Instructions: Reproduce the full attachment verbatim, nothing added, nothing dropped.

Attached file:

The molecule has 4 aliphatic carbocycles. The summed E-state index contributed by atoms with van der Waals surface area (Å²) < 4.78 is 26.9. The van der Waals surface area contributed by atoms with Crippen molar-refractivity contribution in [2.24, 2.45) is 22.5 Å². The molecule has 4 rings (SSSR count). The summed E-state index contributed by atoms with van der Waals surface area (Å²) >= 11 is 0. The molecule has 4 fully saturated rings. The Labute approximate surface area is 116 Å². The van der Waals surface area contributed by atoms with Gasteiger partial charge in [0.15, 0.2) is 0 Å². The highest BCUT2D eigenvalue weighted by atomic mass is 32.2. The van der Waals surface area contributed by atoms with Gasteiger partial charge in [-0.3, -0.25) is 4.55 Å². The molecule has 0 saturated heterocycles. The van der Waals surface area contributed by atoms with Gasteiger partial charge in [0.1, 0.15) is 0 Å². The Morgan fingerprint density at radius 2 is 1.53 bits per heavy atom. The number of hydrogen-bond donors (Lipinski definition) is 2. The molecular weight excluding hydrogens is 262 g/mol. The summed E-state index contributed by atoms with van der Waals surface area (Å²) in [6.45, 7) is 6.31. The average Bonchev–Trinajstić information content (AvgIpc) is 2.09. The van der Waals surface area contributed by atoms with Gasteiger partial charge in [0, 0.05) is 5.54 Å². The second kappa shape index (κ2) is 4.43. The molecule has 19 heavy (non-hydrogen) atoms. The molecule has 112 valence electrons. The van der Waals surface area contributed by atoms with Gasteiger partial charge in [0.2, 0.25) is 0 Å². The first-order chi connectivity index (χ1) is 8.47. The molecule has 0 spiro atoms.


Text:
The molecule has 4 aliphatic carbocycles. The summed E-state index contributed by atoms with van der Waals surface area (Å²) < 4.78 is 26.9. The van der Waals surface area contributed by atoms with Crippen molar-refractivity contribution in [2.24, 2.45) is 22.5 Å². The molecule has 4 rings (SSSR count). The summed E-state index contributed by atoms with van der Waals surface area (Å²) >= 11 is 0. The molecule has 4 fully saturated rings. The Labute approximate surface area is 116 Å². The van der Waals surface area contributed by atoms with Gasteiger partial charge in [0.15, 0.2) is 0 Å². The highest BCUT2D eigenvalue weighted by atomic mass is 32.2. The van der Waals surface area contributed by atoms with Gasteiger partial charge in [-0.3, -0.25) is 4.55 Å². The molecule has 0 saturated heterocycles. The van der Waals surface area contributed by atoms with Gasteiger partial charge in [0.1, 0.15) is 0 Å². The Morgan fingerprint density at radius 2 is 1.53 bits per heavy atom. The number of hydrogen-bond donors (Lipinski definition) is 2. The molecular weight excluding hydrogens is 262 g/mol. The summed E-state index contributed by atoms with van der Waals surface area (Å²) in [6.45, 7) is 6.31. The average Bonchev–Trinajstić information content (AvgIpc) is 2.09. The van der Waals surface area contributed by atoms with Gasteiger partial charge in [0, 0.05) is 5.54 Å². The second kappa shape index (κ2) is 4.43. The molecule has 19 heavy (non-hydrogen) atoms. The molecule has 112 valence electrons. The van der Waals surface area contributed by atoms with Gasteiger partial charge in [0.2, 0.25) is 0 Å². The first-order chi connectivity index (χ1) is 8.47. The molecule has 0 spiro atoms.